Study Guide

Cymbeline, King of Britain Act 1, Scene 7

By William Shakespeare

Act 1, Scene 7

Read the full text of Cymbeline Act 1 Scene 7 with a side-by-side translation HERE.


  • Imogen sits alone in her room and feels sorry for herself. For those keeping track, she has a cruel dad, a fake stepmother, a foolish suitor, and a banished husband. Her life sucks.
  • Pisanio enters with Iachimo—and, more importantly, with a letter from her beloved Posthumus.
  • Imogen is excited to get the letter and welcomes Iachimo for bringing it.
  • Iachimo is floored by Imogen's hotness. He didn't see that coming; in fact, he's worried that if this woman is as smart as she is pretty, he'll lose the bet.
  • But Iachimo doesn't give up that easily. He compliments Imogen, but she doesn't seem to care, so he sends Pisanio away to tend to his own servant.
  • Iachimo figures that if he's alone with Imogen, he can entice her.
  • Imogen asks about Posthumus. She wants to know about his health and his demeanor, and she wants to know how he's holding up in exile.
  • Iachimo's all like, "Oh, he's holding up all right. And then some." He says Posthumus isn't sad at all; in fact, he's having loads of fun... a little too much fun with the ladies, if you catch his drift.
  • Imogen doesn't believe it at first, but then she feels sad and tells Iachimo to stop. She doesn't want to hear any more.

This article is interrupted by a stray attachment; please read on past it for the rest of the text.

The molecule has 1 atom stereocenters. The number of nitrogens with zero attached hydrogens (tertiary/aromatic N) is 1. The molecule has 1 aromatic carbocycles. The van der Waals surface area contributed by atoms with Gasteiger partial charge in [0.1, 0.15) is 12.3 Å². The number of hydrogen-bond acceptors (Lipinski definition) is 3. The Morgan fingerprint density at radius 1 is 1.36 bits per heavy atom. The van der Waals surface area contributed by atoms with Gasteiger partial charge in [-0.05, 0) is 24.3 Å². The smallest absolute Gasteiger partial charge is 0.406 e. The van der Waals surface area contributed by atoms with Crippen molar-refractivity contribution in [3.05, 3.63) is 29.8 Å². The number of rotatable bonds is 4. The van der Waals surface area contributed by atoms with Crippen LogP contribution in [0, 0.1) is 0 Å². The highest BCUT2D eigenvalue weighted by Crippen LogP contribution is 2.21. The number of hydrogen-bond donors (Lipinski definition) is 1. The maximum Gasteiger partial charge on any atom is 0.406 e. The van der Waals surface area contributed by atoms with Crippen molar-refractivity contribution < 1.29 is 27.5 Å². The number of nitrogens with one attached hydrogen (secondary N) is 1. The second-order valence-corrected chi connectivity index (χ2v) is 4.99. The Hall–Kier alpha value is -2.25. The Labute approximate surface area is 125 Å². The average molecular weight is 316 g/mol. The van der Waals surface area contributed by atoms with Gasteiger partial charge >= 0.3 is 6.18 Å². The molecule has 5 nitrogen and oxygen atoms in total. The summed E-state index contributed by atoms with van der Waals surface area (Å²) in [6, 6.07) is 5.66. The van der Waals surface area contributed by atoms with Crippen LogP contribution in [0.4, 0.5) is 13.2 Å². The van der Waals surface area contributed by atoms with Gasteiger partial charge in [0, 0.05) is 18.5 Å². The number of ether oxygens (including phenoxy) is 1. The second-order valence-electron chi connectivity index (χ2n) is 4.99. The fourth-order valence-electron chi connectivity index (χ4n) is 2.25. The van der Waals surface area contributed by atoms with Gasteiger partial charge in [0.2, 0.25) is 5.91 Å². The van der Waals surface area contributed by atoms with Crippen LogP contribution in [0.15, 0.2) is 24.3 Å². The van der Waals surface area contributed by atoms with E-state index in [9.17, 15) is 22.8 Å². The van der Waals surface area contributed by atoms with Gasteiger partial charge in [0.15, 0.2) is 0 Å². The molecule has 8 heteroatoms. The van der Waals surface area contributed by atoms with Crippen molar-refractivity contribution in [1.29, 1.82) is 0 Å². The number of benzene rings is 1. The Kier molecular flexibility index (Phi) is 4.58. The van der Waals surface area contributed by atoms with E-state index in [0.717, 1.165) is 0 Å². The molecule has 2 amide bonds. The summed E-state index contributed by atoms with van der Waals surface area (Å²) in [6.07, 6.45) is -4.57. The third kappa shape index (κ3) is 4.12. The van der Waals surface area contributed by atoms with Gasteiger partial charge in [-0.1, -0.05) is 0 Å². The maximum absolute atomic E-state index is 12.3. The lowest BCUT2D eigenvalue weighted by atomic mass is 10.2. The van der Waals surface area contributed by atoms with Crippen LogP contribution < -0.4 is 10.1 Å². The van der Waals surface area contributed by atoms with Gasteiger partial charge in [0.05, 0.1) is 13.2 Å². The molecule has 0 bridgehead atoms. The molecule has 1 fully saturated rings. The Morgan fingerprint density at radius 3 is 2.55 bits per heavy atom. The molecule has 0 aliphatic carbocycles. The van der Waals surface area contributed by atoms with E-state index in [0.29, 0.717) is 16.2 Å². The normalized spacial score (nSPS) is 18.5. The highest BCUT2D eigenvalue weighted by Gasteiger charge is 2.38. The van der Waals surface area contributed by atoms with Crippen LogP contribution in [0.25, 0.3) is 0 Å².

• This is exactly what Iachimo wants. He tells the princess she should get back at her husband for forgetting about her so quickly.
  • Imogen doesn't follow. How's she going to get her revenge?
  • Iachimo is more direct this time. He tells Imogen that he dedicates himself to her "sweet pleasure"—in other words, he'll sacrifice himself so that she can get back at Posthumus in the cruelest way. How noble of him.
  • Imogen is horrified. She calls Iachimo out on his schemes to sleep with her. He's not honorable at all: he's no better than a "saucy stranger," she says, and she condemns him. Boo-ya.
  • There's nothing left for Iachimo to do but agree with Imogen: he tells her she is the most virtuous woman he's ever met. Oh, and that whole ruse to get her into bed? That was a test, of course. He was trying to seduce her to see if she was honest. Right.
  • Luckily, Iachimo says, Imogen passed the test.
  • Imogen finally accepts the apology, after loads of excessive begging from Iachimo.
  • Iachimo tells Imogen that he is in business with her husband and a bunch of other men. Together, he says, they've pooled their money to buy some lavish gifts for the emperor. There's just one problem: they need somewhere safe to store them.
  • Imogen says she'll take care of them. Iachimo is relieved. The gifts are in a trunk, and he's worried that the jewels are so valuable that people will want to steal them.
  • Imogen tells Iachimo not to worry: she won't let the trunk out of her sight. In fact, she'll store the trunk in her bedchamber so that no one else can touch it.
  • Iachimo thinks this is an excellent idea.
  • We're not exactly sure what the whole trunk business is about, since we know Posthumus and Iachimo haven't bought any grand gifts for the emperor. What we are sure of is that Iachimo is up to something.

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